Martinez was aware of some of the risks and expressed concern that the surgery would not produce beneficial results. In particular, he testified that he knew people who had experienced worse symptoms after surgery than they had before the surgery. He was also concerned that his previous course of treatment was unsuccessful although he had been told otherwise by the doctor. When an operation is serious and the injured party is informed of the nature of the operation and is genuinely afraid, his or her refusal to undergo surgery will not defeat compensation. Sultan & Chera Corp. v. Fallas, 59 So. 2d 535, 537 (Fla. 1952). Because Martinez had witnessed negative results from this particular surgery and because his previous course of treatment had not been successful, it was reasonable that he would decline the surgery.
Excel also contends that the prospects of success were high because Dr. Villanueva testified that 80% of patients experience a good outcome from this surgery. K.A.R. 51-9-5, however, requires that there be a great probability of a permanent cure, not that the surgery produce some relief from the symptoms. Although Dr. Villanueva estimated that 80% of patients would have a good outcome from the surgery and would have a complete resolution of the problem, he could give no guarantee that Martinez would realize a permanent cure. In addition, Dr. Brown testified that only 75% of patients have experienced a good result from the surgery. Other testimony by the doctors indicated that the surgery would not produce a permanent cure because some of the patients would still experience carpal tunnel symptoms. In fact, Martinez' symptoms would probably recur if he worked at a job similar to the one which caused his injuries.
Moreover, 80% is not a great chance of success within the meaning of K.A.R. 51-9-5. In Morgan v. Sholom Drilling Co., 199 Kan. 156, 160, 427 P.2d 448 (1967), the injured party refused to undergo back surgery when the chance of a successful surgery was not more than 90%, the surgery had major risks, and it would not effect a complete cure. In that case, the doctors were unable to agree on the extent of surgery required but all recommended that the injured party needed back surgery. Although there was a slight risk of death with this surgery, an expert doctor testified that this risk accompanied any major surgery with anesthesia. 199 Kan. at 157-58. Our Supreme Court upheld the trial court's judgment finding that the injured party's decision was reasonable. 199 Kan. at 161.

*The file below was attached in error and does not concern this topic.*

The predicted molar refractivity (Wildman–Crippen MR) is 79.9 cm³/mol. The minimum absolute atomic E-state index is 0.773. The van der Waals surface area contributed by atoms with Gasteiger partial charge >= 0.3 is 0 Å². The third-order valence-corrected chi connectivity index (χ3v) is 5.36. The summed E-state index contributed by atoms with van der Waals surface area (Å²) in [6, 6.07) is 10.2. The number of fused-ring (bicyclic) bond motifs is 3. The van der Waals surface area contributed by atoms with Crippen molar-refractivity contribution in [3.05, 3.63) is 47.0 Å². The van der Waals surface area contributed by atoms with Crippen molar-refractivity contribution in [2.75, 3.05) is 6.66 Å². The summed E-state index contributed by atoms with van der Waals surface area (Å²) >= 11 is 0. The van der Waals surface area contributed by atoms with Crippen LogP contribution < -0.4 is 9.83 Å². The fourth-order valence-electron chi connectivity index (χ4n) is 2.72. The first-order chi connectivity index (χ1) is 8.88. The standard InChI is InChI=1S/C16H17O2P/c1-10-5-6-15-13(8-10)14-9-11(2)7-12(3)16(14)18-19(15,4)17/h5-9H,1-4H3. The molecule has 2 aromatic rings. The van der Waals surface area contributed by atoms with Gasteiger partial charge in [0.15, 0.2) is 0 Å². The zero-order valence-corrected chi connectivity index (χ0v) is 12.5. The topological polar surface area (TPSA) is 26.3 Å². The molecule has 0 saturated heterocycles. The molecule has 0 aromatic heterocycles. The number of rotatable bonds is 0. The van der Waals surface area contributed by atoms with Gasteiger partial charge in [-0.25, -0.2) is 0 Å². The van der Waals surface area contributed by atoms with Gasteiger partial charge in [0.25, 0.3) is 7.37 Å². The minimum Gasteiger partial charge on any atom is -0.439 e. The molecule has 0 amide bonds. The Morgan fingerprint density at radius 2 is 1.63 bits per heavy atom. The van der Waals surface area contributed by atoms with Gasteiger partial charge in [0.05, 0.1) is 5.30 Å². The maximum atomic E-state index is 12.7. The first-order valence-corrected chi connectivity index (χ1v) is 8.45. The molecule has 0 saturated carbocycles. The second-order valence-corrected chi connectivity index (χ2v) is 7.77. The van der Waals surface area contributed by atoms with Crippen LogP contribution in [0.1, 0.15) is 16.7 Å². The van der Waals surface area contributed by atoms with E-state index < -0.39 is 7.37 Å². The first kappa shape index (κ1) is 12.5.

Here, Martinez' 80% chance of a successful surgery was even less than that of the injured party in Morgan. Although the doctors testified that they had never lost a patient during this particular surgery, they testified to other harmful risks including the possibility that carpal tunnel symptoms would recur. Additionally, Dr. Villanueva's impairment rating used by the ALJ estimated that Martinez would suffer some symptoms after the surgery. This evidence indicates that the chance of a permanent cure was not great within the meaning of K.A.R. 51-9-5. See also Sarantis v. Sheraton Corp., 69 Or. App. 575, 581-82, 688 P.2d 99 (1984) (Decision to not undergo surgery was reasonable when there was 75% chance of improvement and 25% chance of no improvement or worse result.).
Based on the evidence before the Board, we find that the Board correctly decided that the refusal to undergo surgery was reasonable. Specifically, the Board was presented with substantial competent evidence in the form of testimony by three expert doctors, as well as testimony by Martinez. The evidence revealed that this surgery involved significant risks, including the risk that Martinez would experience limited or no improvement. In addition, Martinez was justifiably concerned about undergoing a course of treatment that could possibly yield worse symptoms. Although there was testimony that the surgery had an 80% chance of a successful result, this percentage was not a great probability of a permanent cure under K.A.R. 51-9-5 after considering the risks. As a result, we find that there was substantial competent evidence to support the Board's determination that Martinez' decision to undergo surgery was reasonable. We affirm the Board's decision not to deny benefits, based on K.A.R. 51-9-5.
Finally, Excel alleges that statements in the AMA Guides that a patient's refusal to undergo surgery should not decrease the impairment rating are inapplicable to this case. He argues that the applicable law is K.A.R. 51-9-5 and not comments in the AMA Guides.
K.A.R. 51-9-5 and comments found in the AMA Guides apply to two different concepts. K.A.R. 51-9-5 applies to termination of compensation benefits, while comments in the AMA Guides refer to adjustment of the impairment rating. The Board correctly noted that K.S.A. 44-510e specifically requires the impairment rating to be based on the AMA Guides. As a result, it was not error for the Board to consider these comments and conclude that Martinez' impairment rating should not be based upon speculation about his results after a successful surgery.
Because the Board went on to find that Martinez' refusal of surgery was reasonable under K.A.R. 51-9-5 and because we have affirmed that ruling, we find it unnecessary to address this argument any further.